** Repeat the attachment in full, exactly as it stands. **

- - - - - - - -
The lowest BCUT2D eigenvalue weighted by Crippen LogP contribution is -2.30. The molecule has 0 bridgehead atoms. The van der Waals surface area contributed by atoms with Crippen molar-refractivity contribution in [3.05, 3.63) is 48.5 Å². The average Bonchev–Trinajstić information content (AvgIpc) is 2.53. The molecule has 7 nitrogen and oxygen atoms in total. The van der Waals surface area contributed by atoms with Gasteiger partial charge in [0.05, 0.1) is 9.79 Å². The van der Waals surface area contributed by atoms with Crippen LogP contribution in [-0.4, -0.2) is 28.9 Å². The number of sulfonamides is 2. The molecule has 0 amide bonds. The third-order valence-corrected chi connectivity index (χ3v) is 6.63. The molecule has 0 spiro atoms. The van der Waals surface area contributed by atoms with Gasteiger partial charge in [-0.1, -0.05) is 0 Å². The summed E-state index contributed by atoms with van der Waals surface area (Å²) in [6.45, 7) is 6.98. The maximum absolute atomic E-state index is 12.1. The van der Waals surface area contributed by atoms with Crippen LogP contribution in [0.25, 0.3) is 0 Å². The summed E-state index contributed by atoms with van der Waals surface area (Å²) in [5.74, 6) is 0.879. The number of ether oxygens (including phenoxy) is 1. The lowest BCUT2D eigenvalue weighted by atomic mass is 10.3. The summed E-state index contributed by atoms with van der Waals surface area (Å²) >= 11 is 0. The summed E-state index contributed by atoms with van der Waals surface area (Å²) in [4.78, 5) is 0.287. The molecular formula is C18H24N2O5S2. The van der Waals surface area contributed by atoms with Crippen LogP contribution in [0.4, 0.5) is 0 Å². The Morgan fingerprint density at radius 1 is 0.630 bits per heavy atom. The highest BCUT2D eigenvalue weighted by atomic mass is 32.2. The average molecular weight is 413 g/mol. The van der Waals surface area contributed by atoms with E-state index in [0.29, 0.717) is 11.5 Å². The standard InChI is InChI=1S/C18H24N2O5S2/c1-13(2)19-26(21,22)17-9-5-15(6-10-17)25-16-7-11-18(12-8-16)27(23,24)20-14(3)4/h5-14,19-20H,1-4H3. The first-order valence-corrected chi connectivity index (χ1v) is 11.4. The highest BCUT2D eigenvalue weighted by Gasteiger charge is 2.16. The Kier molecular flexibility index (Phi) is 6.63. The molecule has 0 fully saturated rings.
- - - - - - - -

The lowest BCUT2D eigenvalue weighted by Crippen LogP contribution is -2.30. The molecule has 0 bridgehead atoms. The van der Waals surface area contributed by atoms with Crippen molar-refractivity contribution in [3.05, 3.63) is 48.5 Å². The average Bonchev–Trinajstić information content (AvgIpc) is 2.53. The molecule has 7 nitrogen and oxygen atoms in total. The van der Waals surface area contributed by atoms with Gasteiger partial charge in [0.05, 0.1) is 9.79 Å². The van der Waals surface area contributed by atoms with Crippen LogP contribution in [-0.4, -0.2) is 28.9 Å². The number of sulfonamides is 2. The molecule has 0 amide bonds. The third-order valence-corrected chi connectivity index (χ3v) is 6.63. The molecule has 0 spiro atoms. The van der Waals surface area contributed by atoms with Gasteiger partial charge in [-0.1, -0.05) is 0 Å². The summed E-state index contributed by atoms with van der Waals surface area (Å²) in [6.45, 7) is 6.98. The maximum absolute atomic E-state index is 12.1. The van der Waals surface area contributed by atoms with Crippen LogP contribution in [0.25, 0.3) is 0 Å². The summed E-state index contributed by atoms with van der Waals surface area (Å²) in [5.74, 6) is 0.879. The number of ether oxygens (including phenoxy) is 1. The lowest BCUT2D eigenvalue weighted by atomic mass is 10.3. The summed E-state index contributed by atoms with van der Waals surface area (Å²) >= 11 is 0. The summed E-state index contributed by atoms with van der Waals surface area (Å²) in [4.78, 5) is 0.287. The molecular formula is C18H24N2O5S2. The van der Waals surface area contributed by atoms with Crippen LogP contribution in [0.4, 0.5) is 0 Å². The Morgan fingerprint density at radius 1 is 0.630 bits per heavy atom. The highest BCUT2D eigenvalue weighted by atomic mass is 32.2. The average molecular weight is 413 g/mol. The van der Waals surface area contributed by atoms with E-state index in [0.29, 0.717) is 11.5 Å². The standard InChI is InChI=1S/C18H24N2O5S2/c1-13(2)19-26(21,22)17-9-5-15(6-10-17)25-16-7-11-18(12-8-16)27(23,24)20-14(3)4/h5-14,19-20H,1-4H3. The first-order valence-corrected chi connectivity index (χ1v) is 11.4. The highest BCUT2D eigenvalue weighted by Gasteiger charge is 2.16. The Kier molecular flexibility index (Phi) is 6.63. The molecule has 0 fully saturated rings.